Promenade Through a Life's Work: The Child and its Mother

1. The Magic of Things

When I was a child I loved going to school. The same instructor taught us reading, writing and arithmetic, singing ( he played upon a little violin to accompany us), the archaeology of prehistoric man and the discovery of fire. I don't recall anyone ever being bored at school. There was the magic of numbers and the magic of words, signs and sounds. And the magic of rhyme, in songs or little poems. In rhyming there appeared to be a mystery that went beyond the words. I believed this until the day on which it was explained to me that this was just a 'trick': all one had to do in making a rhyme was to end two consecutive statements with the same syllable. As it by miracle, this turned ordinary speech into verse. What a revelation! In conversations at home I amused myself for weeks and months in spontaneously making verses. For awhile everything I said was in rhyme. Happily that's past. Yet even today, every now and then, I find myself making poems - but without bothering to search for rhymes when they do not arise spontaneously.

On another occasion a buddy who was a bit older than me, who was already going to the primary school , instructed me in negative numbers. This was another amusing game, yet one which lost its interest more quickly. And then there were crossword puzzles. I passed many a day in making them up, making them more and more complicated. This particular game combined the magic of forms with those of signs and words. Yet this new passion also passed away without a trace.

I was a good student in primary school, in Germany for the first year and then in France, although I wasn't what would be considered 'brilliant'. I became thoroughly absorbed in whatever interested me , to the detriment of all else, without concerning myself with winning the appreciation of the teacher. For my first year of schooling in France, 1940., I was interned with my mother in a concentration camp, at Rieucros, near Mende. It was wartime and we were foreigners - "undesirables" as they put it. But the camp administration looked the other way when it came to the children in the camp, undesirable or not. We came and left more or less as we wished. I was the oldest and the only one enrolled in school. It was 4 or 5 kilometers away, and I went in rain, wind and snow, in shoes if I was lucky to find them, that filled up with water.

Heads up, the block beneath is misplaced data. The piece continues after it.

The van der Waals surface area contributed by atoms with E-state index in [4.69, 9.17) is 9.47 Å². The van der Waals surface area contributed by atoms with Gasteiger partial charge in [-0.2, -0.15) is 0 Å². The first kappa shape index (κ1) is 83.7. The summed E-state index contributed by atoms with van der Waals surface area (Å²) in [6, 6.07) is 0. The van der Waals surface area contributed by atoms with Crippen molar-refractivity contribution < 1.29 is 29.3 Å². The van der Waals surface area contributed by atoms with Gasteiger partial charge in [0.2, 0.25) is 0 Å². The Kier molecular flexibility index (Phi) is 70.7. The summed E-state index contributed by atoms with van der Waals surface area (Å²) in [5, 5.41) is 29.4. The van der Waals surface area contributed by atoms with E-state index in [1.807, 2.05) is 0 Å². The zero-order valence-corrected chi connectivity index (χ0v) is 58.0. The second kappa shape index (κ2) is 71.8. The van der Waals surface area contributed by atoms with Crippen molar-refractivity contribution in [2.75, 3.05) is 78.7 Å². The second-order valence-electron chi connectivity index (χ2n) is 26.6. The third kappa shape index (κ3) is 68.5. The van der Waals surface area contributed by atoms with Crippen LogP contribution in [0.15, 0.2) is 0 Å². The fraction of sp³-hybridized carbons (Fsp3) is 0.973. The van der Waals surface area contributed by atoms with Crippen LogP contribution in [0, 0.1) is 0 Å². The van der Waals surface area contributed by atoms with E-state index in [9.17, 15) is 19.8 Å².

I can still recall the first "mathematics essay", and that the teacher gave it a bad mark. It was to be a proof of "three cases in which triangles were congruent ". My proof wasn't the official one in the textbook he followed religiously. All the same, I already knew that my proof was neither more nor less convincing than the one in the book, and that it was in accord with the traditional spirit of "gliding this figure over that one". It was self-evident that this man was unable or unwilling to think for himself in judging the worth of a train of reasoning. He needed to lean on some authority, that of a book which he held in his hand. It must have made quite an impression on me that I can now recall it so clearly. Since that time, up to this very day, I've come to see that personalities like his are not the exception but the rule. I have lots to say about that subject in Récoltes et Semailles. Yet even today I continue to be stunned whenever I confront this phenomenon, as if it were for the first time.

During the final years of the war, during which my mother remained interned, I was placed in an orphanage run by the "Secours Suisse", at Chambon sur Lignon. Most of us were Jews, and when we were warned ( by the local police) that the Gestapo was doing a round-up, we all went into the woods to hide for one or two nights, in little groups of two or three without concerning ourselves overmuch if it was good for our health. This region of the Cévennes abounded with Jews in hiding. That so many survived is due to the solidarity of the local population.

What struck me above all at the "Collège Cévenol" ( where I was enrolled) was the extent to which my fellows had no interest in anything they were learning. As for myself I devoured all of my textbooks right from the beginning of each school year, convinced that this year, at last, we were really going to learn really interesting. Then for the rest of the year I had to figure out ways to employ my time as the program unfolded itself with tedious slowness over the course of the semester. However I should say that there were some really great teachers. Monsieur Friedal our instructor for Biology, was a man of high personal and intellectual qualities. However he was totally incapable of administering discipline, so that his class was in an interminable turmoil. So loud was the ruckus that it was impossible hear his voice rising above the din. No doubt that explains why I didn't become a biologist!

Much of my time, even during my lessons, (shh!..) was spent working on math problems. It wasn't long before the ones I found in the textbook were inadequate for me. This may have been because they all tended to resemble each other; but mostly because I had the impression that they were plucked out of the blue, without any idea of the context in which they'd emerged. They were 'book problems', not 'my problems'. However, there were questions that arose naturally. For example, when the lengths a,b,c of the three sides of a triangle are known, then the triangle itself is determined ( up to its position in space), therefore there ought to be some explicit formula for expressing the area of that triangle as a function of a, b and c. The same had to be true for a tetrahedron when the 6 sides are known: what is its volume? That caused me no little difficulty, but in the end I did derive the formula after a lot of hard work. At any rate, once a problem "grabbed me", I stopped paying attention to the amount of time I had to spend on it, nor of all the other things that were being sacrificed for its sake ( This remains true to this day).